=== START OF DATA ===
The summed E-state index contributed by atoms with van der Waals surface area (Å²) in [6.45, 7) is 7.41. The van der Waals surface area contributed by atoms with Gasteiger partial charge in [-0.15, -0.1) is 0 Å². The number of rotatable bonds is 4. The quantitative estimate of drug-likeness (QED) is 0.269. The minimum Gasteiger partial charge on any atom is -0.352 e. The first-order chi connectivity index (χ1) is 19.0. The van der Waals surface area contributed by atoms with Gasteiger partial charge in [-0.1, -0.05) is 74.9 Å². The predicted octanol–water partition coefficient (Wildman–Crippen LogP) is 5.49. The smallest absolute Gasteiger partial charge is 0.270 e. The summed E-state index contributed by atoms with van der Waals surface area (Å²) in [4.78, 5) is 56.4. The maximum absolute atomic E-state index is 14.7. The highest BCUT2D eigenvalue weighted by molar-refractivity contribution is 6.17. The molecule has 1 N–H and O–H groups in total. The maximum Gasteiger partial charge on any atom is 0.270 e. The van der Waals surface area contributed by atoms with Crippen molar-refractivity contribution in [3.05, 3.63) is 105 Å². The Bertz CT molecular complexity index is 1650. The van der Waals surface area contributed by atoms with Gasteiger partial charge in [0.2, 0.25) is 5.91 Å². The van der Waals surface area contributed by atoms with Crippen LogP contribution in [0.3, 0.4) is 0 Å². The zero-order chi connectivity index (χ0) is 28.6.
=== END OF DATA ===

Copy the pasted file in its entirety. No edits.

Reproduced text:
The summed E-state index contributed by atoms with van der Waals surface area (Å²) in [6.45, 7) is 7.41. The van der Waals surface area contributed by atoms with Gasteiger partial charge in [-0.15, -0.1) is 0 Å². The number of rotatable bonds is 4. The quantitative estimate of drug-likeness (QED) is 0.269. The minimum Gasteiger partial charge on any atom is -0.352 e. The first-order chi connectivity index (χ1) is 19.0. The van der Waals surface area contributed by atoms with Gasteiger partial charge in [-0.1, -0.05) is 74.9 Å². The predicted octanol–water partition coefficient (Wildman–Crippen LogP) is 5.49. The smallest absolute Gasteiger partial charge is 0.270 e. The summed E-state index contributed by atoms with van der Waals surface area (Å²) in [4.78, 5) is 56.4. The maximum absolute atomic E-state index is 14.7. The highest BCUT2D eigenvalue weighted by molar-refractivity contribution is 6.17. The molecule has 1 N–H and O–H groups in total. The maximum Gasteiger partial charge on any atom is 0.270 e. The van der Waals surface area contributed by atoms with Crippen molar-refractivity contribution in [3.05, 3.63) is 105 Å². The Bertz CT molecular complexity index is 1650. The van der Waals surface area contributed by atoms with Gasteiger partial charge in [0.2, 0.25) is 5.91 Å². The van der Waals surface area contributed by atoms with Crippen LogP contribution in [0.3, 0.4) is 0 Å². The zero-order chi connectivity index (χ0) is 28.6.